About Rama Krishnan

Ramki is a Application Developer working in the C-DAC, Pune. He has Extensive Design and Development experience in Java, Java Server Faces, Servlets, Java Persistent API (Hibernate), CDI, EJB and experience in applying Design Patterns of JavaEE Architecture.

Tomcat Clustering Series Part 2 : Session Affinity Load Balancer

This is the second part of the Tomcat Clustering Series. In the first part we discussed how to setup a simple load balancer. And we saw how the load balancer distributes the requests to tomcat instances in a round robin fashion. In this post we talk about what is the problem that occurs in the simple load balancer when we introduce sessions in our web application. And we will see how to resolve this issue.

How Session works in Servlet/Tomcat?

Before going into the problem, let’s see the session management in Tomcat.

If any of the pages/servlets creates a session, then Tomcat creates the Session Object and attaches is into the group of sessions (HashMap-like structure) and that session can be identified by using the session-id, which is just a random number generated through any one of the hash algorithms. Then responds to client with a cookie header field. That cookie header field is a key-value pair. So tomcat creates jsessioid which is the key and the random session-id is the value.

When the response reaches the client (Web Browser), it updates the cookie value. If it already exists, then it overrides the cookie value. From now on, the browser sends the cookie attached with the request to that server.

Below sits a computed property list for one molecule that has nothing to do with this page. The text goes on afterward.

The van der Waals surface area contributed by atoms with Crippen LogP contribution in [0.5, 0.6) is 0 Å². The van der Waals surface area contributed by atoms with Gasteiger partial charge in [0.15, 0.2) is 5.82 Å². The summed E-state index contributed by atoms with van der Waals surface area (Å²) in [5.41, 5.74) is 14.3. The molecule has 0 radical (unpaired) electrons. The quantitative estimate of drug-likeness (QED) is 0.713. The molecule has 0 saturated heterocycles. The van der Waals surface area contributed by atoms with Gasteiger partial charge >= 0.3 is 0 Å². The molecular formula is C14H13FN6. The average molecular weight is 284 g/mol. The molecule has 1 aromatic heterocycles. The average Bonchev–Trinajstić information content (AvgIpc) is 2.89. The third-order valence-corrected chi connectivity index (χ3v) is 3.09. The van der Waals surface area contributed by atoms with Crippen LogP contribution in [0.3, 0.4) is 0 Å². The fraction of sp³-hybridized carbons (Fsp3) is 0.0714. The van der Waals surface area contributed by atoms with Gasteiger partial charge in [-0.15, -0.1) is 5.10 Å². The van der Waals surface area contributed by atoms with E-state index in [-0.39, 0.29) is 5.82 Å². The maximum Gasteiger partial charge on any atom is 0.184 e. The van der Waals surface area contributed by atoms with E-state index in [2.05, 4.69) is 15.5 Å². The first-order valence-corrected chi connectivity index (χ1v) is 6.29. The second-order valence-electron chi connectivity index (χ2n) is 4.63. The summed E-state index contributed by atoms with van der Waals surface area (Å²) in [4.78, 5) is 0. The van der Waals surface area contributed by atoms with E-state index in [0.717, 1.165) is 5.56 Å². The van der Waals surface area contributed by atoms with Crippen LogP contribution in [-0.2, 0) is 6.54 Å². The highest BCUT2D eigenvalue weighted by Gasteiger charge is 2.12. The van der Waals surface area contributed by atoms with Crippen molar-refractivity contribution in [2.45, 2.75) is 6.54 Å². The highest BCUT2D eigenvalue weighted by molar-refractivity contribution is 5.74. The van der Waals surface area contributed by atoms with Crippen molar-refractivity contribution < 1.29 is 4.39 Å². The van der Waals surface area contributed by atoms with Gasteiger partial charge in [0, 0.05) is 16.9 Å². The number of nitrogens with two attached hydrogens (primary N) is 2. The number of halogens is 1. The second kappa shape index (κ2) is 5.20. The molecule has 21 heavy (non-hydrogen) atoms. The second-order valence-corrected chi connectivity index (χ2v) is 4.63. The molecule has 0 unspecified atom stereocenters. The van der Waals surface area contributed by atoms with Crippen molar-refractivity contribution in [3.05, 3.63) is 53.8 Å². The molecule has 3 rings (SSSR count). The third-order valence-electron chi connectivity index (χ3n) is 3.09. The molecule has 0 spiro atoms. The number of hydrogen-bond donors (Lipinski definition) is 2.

HTTP is a stateless protocol. So the server can’t find the client session trivially. So the server reads the header of the request and extracts the cookie value and the Random session-id. Then it search through the group of session maintained by Tomcat. Then tomcat gets the Session of that particular client (Web Browser).

If the client cookie value doesn’t have a match in the group of sessions, then Tomcat creates a completely new session and sends the new cookie to the browser. Then the browser updates it.

This index.jsp code is to deploy all tomcat instances.

<%@page import="java.util.ArrayList"%>
<%@page import="java.util.Date"%>

<%@page import="java.util.List"%>
<%@page contentType="text/html" pageEncoding="UTF-8"%>

        <meta http-equiv="Content-Type" content="text/html; charset=UTF-8">
        <title>JSP Page</title>

<font size="5" color="#0000FF">
        Instance 1 

        </font>

        <hr>

        <font size="5" color="#CC0000">

        Session Id : <%=request.getSession().getId()%> 

        Is it New Session : <%=request.getSession().isNew()%>

        Session Creation Date : <%=new Date(request.getSession().getCreationTime())%>

        Session Access Date : <%=new Date(request.getSession().getLastAccessedTime())%>

        </font>
        <b>Cart List </b>

        <hr>

        <ul>
        <%

                String bookName = request.getParameter("bookName");
                List<string> listOfBooks = (List<string>) request.getSession().getAttribute("Books");

                if (listOfBooks == null) {